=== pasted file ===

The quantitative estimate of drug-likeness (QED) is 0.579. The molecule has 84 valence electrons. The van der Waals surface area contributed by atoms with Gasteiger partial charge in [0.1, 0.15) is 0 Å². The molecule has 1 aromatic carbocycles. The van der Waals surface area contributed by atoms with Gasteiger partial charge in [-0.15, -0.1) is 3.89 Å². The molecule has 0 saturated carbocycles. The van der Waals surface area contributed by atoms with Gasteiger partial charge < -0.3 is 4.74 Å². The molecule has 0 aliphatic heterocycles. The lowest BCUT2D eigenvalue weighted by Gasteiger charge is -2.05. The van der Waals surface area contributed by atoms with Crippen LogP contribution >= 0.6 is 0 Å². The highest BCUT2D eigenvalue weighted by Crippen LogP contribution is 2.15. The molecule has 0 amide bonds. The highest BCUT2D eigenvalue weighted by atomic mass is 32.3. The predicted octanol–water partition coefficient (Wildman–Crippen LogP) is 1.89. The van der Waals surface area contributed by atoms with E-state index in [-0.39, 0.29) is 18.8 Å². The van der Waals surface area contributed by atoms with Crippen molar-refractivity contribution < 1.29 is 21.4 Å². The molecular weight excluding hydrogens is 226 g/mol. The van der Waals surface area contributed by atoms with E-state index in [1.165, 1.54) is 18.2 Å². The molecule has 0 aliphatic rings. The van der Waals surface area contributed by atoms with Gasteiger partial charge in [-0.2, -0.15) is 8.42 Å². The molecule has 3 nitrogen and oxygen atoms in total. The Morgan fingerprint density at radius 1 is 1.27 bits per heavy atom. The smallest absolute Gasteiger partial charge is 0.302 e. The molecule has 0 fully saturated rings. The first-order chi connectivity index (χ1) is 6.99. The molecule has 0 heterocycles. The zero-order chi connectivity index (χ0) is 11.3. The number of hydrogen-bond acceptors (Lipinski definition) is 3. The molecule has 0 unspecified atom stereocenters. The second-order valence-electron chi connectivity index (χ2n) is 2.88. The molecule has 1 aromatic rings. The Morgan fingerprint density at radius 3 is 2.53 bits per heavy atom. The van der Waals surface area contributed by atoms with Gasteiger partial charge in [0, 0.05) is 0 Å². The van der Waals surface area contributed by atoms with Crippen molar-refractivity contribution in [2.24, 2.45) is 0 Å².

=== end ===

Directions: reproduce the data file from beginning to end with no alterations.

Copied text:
The quantitative estimate of drug-likeness (QED) is 0.579. The molecule has 84 valence electrons. The van der Waals surface area contributed by atoms with Gasteiger partial charge in [0.1, 0.15) is 0 Å². The molecule has 1 aromatic carbocycles. The van der Waals surface area contributed by atoms with Gasteiger partial charge in [-0.15, -0.1) is 3.89 Å². The molecule has 0 saturated carbocycles. The van der Waals surface area contributed by atoms with Gasteiger partial charge < -0.3 is 4.74 Å². The molecule has 0 aliphatic heterocycles. The lowest BCUT2D eigenvalue weighted by Gasteiger charge is -2.05. The van der Waals surface area contributed by atoms with Crippen LogP contribution >= 0.6 is 0 Å². The highest BCUT2D eigenvalue weighted by Crippen LogP contribution is 2.15. The molecule has 0 amide bonds. The highest BCUT2D eigenvalue weighted by atomic mass is 32.3. The predicted octanol–water partition coefficient (Wildman–Crippen LogP) is 1.89. The van der Waals surface area contributed by atoms with E-state index in [-0.39, 0.29) is 18.8 Å². The van der Waals surface area contributed by atoms with Crippen molar-refractivity contribution < 1.29 is 21.4 Å². The molecular weight excluding hydrogens is 226 g/mol. The van der Waals surface area contributed by atoms with E-state index in [1.165, 1.54) is 18.2 Å². The molecule has 0 aliphatic rings. The van der Waals surface area contributed by atoms with Gasteiger partial charge in [-0.2, -0.15) is 8.42 Å². The molecule has 3 nitrogen and oxygen atoms in total. The Morgan fingerprint density at radius 1 is 1.27 bits per heavy atom. The smallest absolute Gasteiger partial charge is 0.302 e. The molecule has 0 fully saturated rings. The first-order chi connectivity index (χ1) is 6.99. The molecule has 0 heterocycles. The zero-order chi connectivity index (χ0) is 11.3. The number of hydrogen-bond acceptors (Lipinski definition) is 3. The molecule has 0 unspecified atom stereocenters. The second-order valence-electron chi connectivity index (χ2n) is 2.88. The molecule has 1 aromatic rings. The Morgan fingerprint density at radius 3 is 2.53 bits per heavy atom. The van der Waals surface area contributed by atoms with Gasteiger partial charge in [0, 0.05) is 0 Å². The van der Waals surface area contributed by atoms with Crippen molar-refractivity contribution in [2.24, 2.45) is 0 Å².